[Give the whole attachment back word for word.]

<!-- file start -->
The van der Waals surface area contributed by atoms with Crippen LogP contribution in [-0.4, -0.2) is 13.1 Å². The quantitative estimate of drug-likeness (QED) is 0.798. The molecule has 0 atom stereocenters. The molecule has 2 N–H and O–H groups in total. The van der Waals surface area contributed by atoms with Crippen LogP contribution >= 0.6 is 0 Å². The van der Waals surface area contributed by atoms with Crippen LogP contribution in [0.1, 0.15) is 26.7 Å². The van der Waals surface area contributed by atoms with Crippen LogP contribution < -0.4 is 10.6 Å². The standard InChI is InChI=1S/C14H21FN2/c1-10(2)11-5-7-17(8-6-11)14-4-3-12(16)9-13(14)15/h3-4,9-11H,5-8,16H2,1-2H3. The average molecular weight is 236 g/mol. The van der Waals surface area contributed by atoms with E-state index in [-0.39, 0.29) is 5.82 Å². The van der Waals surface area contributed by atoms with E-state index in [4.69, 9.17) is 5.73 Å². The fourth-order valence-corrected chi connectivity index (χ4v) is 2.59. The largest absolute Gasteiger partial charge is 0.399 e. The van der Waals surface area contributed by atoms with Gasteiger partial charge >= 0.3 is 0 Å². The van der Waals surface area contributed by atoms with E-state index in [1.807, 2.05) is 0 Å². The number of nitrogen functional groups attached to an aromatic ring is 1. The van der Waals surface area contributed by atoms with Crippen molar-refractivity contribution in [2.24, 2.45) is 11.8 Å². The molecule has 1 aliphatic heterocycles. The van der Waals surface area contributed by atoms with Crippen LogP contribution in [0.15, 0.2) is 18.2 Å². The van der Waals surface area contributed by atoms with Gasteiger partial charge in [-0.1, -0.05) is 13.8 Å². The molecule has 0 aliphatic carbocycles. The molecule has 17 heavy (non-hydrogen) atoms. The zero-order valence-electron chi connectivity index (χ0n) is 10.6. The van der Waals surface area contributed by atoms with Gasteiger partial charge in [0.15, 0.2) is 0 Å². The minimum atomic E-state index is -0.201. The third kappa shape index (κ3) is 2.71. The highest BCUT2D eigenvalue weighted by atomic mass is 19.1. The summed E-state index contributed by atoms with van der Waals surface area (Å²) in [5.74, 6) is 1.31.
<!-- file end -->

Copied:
The van der Waals surface area contributed by atoms with Crippen LogP contribution in [-0.4, -0.2) is 13.1 Å². The quantitative estimate of drug-likeness (QED) is 0.798. The molecule has 0 atom stereocenters. The molecule has 2 N–H and O–H groups in total. The van der Waals surface area contributed by atoms with Crippen LogP contribution >= 0.6 is 0 Å². The van der Waals surface area contributed by atoms with Crippen LogP contribution in [0.1, 0.15) is 26.7 Å². The van der Waals surface area contributed by atoms with Crippen LogP contribution < -0.4 is 10.6 Å². The standard InChI is InChI=1S/C14H21FN2/c1-10(2)11-5-7-17(8-6-11)14-4-3-12(16)9-13(14)15/h3-4,9-11H,5-8,16H2,1-2H3. The average molecular weight is 236 g/mol. The van der Waals surface area contributed by atoms with E-state index in [-0.39, 0.29) is 5.82 Å². The van der Waals surface area contributed by atoms with E-state index in [4.69, 9.17) is 5.73 Å². The fourth-order valence-corrected chi connectivity index (χ4v) is 2.59. The largest absolute Gasteiger partial charge is 0.399 e. The van der Waals surface area contributed by atoms with Gasteiger partial charge >= 0.3 is 0 Å². The van der Waals surface area contributed by atoms with E-state index in [1.807, 2.05) is 0 Å². The number of nitrogen functional groups attached to an aromatic ring is 1. The van der Waals surface area contributed by atoms with Crippen molar-refractivity contribution in [2.24, 2.45) is 11.8 Å². The molecule has 1 aliphatic heterocycles. The van der Waals surface area contributed by atoms with Crippen LogP contribution in [0.15, 0.2) is 18.2 Å². The van der Waals surface area contributed by atoms with Gasteiger partial charge in [-0.1, -0.05) is 13.8 Å². The molecule has 0 aliphatic carbocycles. The molecule has 17 heavy (non-hydrogen) atoms. The zero-order valence-electron chi connectivity index (χ0n) is 10.6. The van der Waals surface area contributed by atoms with Gasteiger partial charge in [0.15, 0.2) is 0 Å². The minimum atomic E-state index is -0.201. The third kappa shape index (κ3) is 2.71. The highest BCUT2D eigenvalue weighted by atomic mass is 19.1. The summed E-state index contributed by atoms with van der Waals surface area (Å²) in [5.74, 6) is 1.31.